Author Stephen Harrigon visits, in conversation with Paul Andrew Hutton.
The story of Texas is the story of struggle and triumph in a land of extremes. It is a story of drought and flood, invasion and war, boom and bust, and the myriad peoples who, over centuries of conflict, gave rise to a place that has helped shape the identity of the United States and the destiny of the world.
"I couldn't believe Texas was real," the painter Georgia O'Keeffe remembered of her first encounter with the Lone Star State. It was, for her, "the same big wonderful thing that oceans and the highest mountains are."
Big Wonderful Thing invites us to walk in the footsteps of ancient as well as modern people along the path of Texas's evolution. Blending action and atmosphere with impeccable research, New York Times best-selling author Stephen Harrigan brings to life with novelistic immediacy the generations of driven men and women who shaped Texas, including Spanish explorers, American filibusters, Comanche warriors, wildcatters, Tejano activists, and spellbinding artists--all of them taking their part in the creation of a place that became not just a nation, not just a state, but an indelible idea.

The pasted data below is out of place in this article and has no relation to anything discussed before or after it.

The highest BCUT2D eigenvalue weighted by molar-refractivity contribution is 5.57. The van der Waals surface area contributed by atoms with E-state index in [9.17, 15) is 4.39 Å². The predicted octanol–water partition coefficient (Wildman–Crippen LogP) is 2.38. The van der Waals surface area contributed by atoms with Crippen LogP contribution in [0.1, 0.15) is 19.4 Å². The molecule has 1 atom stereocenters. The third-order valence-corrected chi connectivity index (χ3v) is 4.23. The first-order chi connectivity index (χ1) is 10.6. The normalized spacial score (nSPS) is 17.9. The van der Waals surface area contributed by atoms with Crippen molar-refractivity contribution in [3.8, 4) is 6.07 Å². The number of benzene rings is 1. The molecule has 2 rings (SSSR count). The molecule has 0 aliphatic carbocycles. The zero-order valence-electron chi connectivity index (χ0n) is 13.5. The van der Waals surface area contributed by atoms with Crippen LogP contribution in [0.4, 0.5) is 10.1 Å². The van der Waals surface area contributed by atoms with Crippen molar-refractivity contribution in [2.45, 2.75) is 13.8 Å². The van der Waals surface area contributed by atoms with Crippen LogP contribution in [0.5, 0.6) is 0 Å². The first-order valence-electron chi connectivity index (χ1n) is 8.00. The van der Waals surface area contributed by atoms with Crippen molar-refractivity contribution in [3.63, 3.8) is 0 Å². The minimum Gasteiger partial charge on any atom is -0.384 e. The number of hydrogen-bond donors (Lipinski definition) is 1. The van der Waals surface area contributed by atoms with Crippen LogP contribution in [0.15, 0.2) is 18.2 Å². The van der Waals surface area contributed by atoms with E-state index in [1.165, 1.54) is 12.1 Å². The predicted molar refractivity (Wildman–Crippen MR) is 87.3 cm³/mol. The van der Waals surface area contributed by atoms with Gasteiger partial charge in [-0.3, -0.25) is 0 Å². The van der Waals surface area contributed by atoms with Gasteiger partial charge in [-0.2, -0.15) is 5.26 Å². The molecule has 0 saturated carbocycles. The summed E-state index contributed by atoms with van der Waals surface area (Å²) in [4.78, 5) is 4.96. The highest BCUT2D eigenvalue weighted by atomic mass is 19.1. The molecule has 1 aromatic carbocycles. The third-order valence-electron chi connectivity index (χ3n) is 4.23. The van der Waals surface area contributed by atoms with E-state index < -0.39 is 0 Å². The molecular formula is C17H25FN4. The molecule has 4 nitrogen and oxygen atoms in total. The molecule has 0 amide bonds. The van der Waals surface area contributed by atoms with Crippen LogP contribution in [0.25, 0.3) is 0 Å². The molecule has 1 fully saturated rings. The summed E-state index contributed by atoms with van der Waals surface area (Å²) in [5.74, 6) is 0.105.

Written in fast-paced prose, rich with personal observation and a passionate sense of place, Big Wonderful Thing calls to mind the literary spirit of Robert Hughes writing about Australia or Shelby Foote about the Civil War. Like those volumes, it is a big book about a big subject, a book that dares to tell the whole glorious, gruesome, epically sprawling story of Texas.
Stephen Harrigan has devoted much of his life to exploring and explaining Texas, ever since his family crossed the Red River from Oklahoma in 1953. He is the author of numerous works of nonfiction and fiction, including the critically acclaimed novels A Friend of Mr. Lincoln, Remember Ben Clayton, and the New York Times best seller The Gates of the Alamo. He is a longtime writer for Texas Monthly and an award-winning screenwriter who has written many movies for television.
Paul Andrew Hutton is an American cultural and military historian, an award-winning author, documentary writer, and television personality. He is also Distinguished Professor of History at the University of New Mexico, a former executive director of the Western History Association, and a past president of Western Writers of America. He is a six time winner of the Western Writers of America Spur Award and a six time winner of the Western Heritage Award from the National Cowboy and Western Heritage Museum. In addition he has appeared in over 300 television shows on the History Channel, Discovery, PBS, NBC, CBS, BBC, Fox and other networks and has written a dozen documentaries for television and state and national parks.